DC Digest - November 27, 2012
In Today's Issue:
- University Research Organizations Launch Site to Show Impact of Sequester
- Higher Education Associations Urge Caution in Tax Reform in Letter to President and Congressional Leaders
- House and Senate Control Remains the Same; Lawmakers Gear Up for Lame Duck Session
- Department of Ed: Who's In Charge?
- How Candidates with Ties to Higher Ed Fared in the Election
UNIVERSITY RESEARCH ORGANIZATIONS LAUNCH SITE TO SHOW IMPACT OF SEQUESTER
Three organizations representing America’s research universities on November 19 launched a website to inform policymakers and the public about the devastating impact of the budget sequester on university research. The ScienceWorksForUS website—a joint project of AAU, the Association of Public and Land-grant Universities, and The Science Coalition—provides data on the overall impact of the sequester on the nation’s research enterprise, as well as on the 50 states and the District of Columbia. The site also features news articles, op-eds, and reports about research and the sequester, as well as background on the catalytic role of federally funded research in today’s economy.
If lawmakers fail to stop implementation of the budget sequester on January 2, discretionary spending would be cut across the board by 9.4 percent for defense programs and 8.2 percent for nondefense programs. An analysis by AAAS shows that in FY13 this would result in cuts of $2.3 billion at the National Institutes of Health, $456 million at the National Science Foundation, $362 million at the Department of Energy Office of Science, and $1.2 billion in Defense Science and Technology.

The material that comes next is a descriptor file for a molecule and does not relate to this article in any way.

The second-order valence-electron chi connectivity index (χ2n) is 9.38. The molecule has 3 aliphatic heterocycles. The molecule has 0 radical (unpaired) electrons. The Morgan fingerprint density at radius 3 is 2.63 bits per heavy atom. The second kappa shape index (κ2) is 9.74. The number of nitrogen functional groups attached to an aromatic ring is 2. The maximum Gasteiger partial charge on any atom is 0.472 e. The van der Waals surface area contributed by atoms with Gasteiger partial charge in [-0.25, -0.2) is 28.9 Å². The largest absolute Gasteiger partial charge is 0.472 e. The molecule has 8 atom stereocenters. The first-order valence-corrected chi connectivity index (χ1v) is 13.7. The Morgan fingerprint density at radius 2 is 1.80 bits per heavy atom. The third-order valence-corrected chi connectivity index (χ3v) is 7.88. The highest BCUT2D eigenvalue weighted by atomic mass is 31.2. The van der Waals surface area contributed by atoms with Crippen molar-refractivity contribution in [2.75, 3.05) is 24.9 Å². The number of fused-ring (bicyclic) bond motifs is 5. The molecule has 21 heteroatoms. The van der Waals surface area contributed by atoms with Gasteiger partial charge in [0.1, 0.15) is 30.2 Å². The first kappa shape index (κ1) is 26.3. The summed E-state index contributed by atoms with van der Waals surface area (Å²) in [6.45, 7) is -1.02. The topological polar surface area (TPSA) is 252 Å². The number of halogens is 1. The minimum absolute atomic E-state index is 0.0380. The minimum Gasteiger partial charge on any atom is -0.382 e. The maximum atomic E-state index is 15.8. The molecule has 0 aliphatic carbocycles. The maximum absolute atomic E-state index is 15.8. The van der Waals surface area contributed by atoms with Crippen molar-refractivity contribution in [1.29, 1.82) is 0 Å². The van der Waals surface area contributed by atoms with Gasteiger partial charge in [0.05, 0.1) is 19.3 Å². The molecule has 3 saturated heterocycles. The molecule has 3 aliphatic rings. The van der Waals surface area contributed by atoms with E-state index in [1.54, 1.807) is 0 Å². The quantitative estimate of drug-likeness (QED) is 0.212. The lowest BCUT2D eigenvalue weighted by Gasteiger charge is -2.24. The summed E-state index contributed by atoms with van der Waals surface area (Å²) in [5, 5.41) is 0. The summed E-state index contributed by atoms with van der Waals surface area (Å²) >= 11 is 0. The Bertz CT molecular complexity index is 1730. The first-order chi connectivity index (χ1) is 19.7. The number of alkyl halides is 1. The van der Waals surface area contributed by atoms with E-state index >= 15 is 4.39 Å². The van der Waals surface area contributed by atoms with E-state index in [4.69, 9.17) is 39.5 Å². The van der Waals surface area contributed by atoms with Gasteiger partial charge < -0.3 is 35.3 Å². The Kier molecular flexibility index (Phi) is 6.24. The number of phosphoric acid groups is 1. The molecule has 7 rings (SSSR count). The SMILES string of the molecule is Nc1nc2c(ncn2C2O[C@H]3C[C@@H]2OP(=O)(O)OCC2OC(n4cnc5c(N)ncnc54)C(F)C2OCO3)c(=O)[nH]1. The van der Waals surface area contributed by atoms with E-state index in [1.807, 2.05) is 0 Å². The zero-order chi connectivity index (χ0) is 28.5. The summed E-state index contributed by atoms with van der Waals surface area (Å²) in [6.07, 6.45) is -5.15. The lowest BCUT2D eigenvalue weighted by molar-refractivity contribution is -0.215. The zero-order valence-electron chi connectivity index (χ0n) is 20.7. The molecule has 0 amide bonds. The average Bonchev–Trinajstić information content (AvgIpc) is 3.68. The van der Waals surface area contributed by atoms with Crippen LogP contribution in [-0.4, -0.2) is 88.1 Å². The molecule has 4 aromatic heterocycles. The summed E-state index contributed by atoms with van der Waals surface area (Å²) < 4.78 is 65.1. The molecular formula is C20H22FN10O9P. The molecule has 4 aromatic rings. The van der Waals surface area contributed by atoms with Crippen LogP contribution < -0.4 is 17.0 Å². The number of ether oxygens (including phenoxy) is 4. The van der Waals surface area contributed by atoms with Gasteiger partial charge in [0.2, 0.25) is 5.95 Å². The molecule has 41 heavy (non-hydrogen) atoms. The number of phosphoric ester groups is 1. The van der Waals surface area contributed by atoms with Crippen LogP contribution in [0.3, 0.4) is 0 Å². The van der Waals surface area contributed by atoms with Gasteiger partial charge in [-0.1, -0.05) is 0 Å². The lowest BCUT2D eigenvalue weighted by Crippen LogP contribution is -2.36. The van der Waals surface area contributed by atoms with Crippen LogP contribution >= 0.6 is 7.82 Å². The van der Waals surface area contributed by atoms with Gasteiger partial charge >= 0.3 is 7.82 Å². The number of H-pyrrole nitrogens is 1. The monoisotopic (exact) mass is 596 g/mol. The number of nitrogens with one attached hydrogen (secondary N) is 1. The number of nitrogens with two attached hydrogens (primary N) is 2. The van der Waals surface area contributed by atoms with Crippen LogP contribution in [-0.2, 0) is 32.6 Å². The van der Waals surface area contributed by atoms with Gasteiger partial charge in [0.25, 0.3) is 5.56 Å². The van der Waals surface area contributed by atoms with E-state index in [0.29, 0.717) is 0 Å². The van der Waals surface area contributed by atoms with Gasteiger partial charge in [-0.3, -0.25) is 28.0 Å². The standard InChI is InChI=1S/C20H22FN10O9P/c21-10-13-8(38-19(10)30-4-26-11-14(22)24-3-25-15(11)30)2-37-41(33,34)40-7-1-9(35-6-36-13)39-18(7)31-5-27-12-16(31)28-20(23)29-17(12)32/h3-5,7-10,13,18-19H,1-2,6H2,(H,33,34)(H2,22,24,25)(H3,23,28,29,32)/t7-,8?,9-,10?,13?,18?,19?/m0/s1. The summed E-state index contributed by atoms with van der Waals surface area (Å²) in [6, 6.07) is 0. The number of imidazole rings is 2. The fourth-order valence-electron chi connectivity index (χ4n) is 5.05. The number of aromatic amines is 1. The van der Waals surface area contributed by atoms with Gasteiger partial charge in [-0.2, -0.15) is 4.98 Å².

Website Spotlights Impact of Sequester on Federally Funded University Research (APLU.org)
HIGHER EDUCATION ASSOCIATIONS NOTE IMPORTANCE OF CHARITABLE GIVING IN LETTERS TO PRESIDENT AND CONGRESSIONAL LEADERS
Addressing the issue of tax reform, a group of 16 higher education associations sent a letter to the President and Congressional leaders urging them to “proceed cautiously when considering changes to the current charitable deduction.”
The letter, led by the American Council on Education, notes the importance of charitable contributions to the missions of higher education institutions, including student access, teaching, groundbreaking research, technological innovation, and public service. It asks policymakers to preserve strong federal tax incentives for charitable giving and avoid harm to students, as well as to the colleges and universities that serve them and the nation.
Higher Ed Groups Urge Caution on Charitable Giving Deduction (ACEnet.edu)
Charitable Giving Letter to President (pdf)
Charitable Giving Letter to Congressional Leadership (pdf)
IIE SURVEY SHOWS RECORD NUMBER OF INTERNATIONAL STUDENTS STUDYING IN U.S.
On November 12, the Institute of International Education (IIE) released its annual report on international students and study abroad, which found that a record number of international students are studying in the U.S. The 2012 Open Doors Report shows that in Academic Year 2011-12, a record 765,000 foreign students were studying in the U.S., an increase of six percent over the previous year. An IIE official noted at the briefing that higher education is one of the nation’s biggest exports.
While the number of U.S. students studying abroad also rose in 2011-12, to about 174,000, it was a smaller increase of one percent. Most Americans still head to Europe to study, but large numbers are attending institutions in Southeast Asia and South America.
China remains the leading place of origin for students coming to the U.S., followed by India and South Korea. One-fourth of all Chinese students studying abroad are doing so in the U.S. The survey also found that 66 percent of all international students are attending five percent of U.S. universities, with the largest number of individuals attending institutions in California, New York, and Texas.
Another focus of the briefing was IIE’s “Project Atlas,” an initiative to standardize international student data across many nations in order to provide a global snapshot of study abroad worldwide. IIE representatives praised the Department of State for working with U.S. institutions to enable students from nations in turmoil to continue their educations, citing Syria as the most recent example of such an effort.
Press Release - Open Doors 2012: International Student Enrollment Increased by 6 Percent (IIE.org)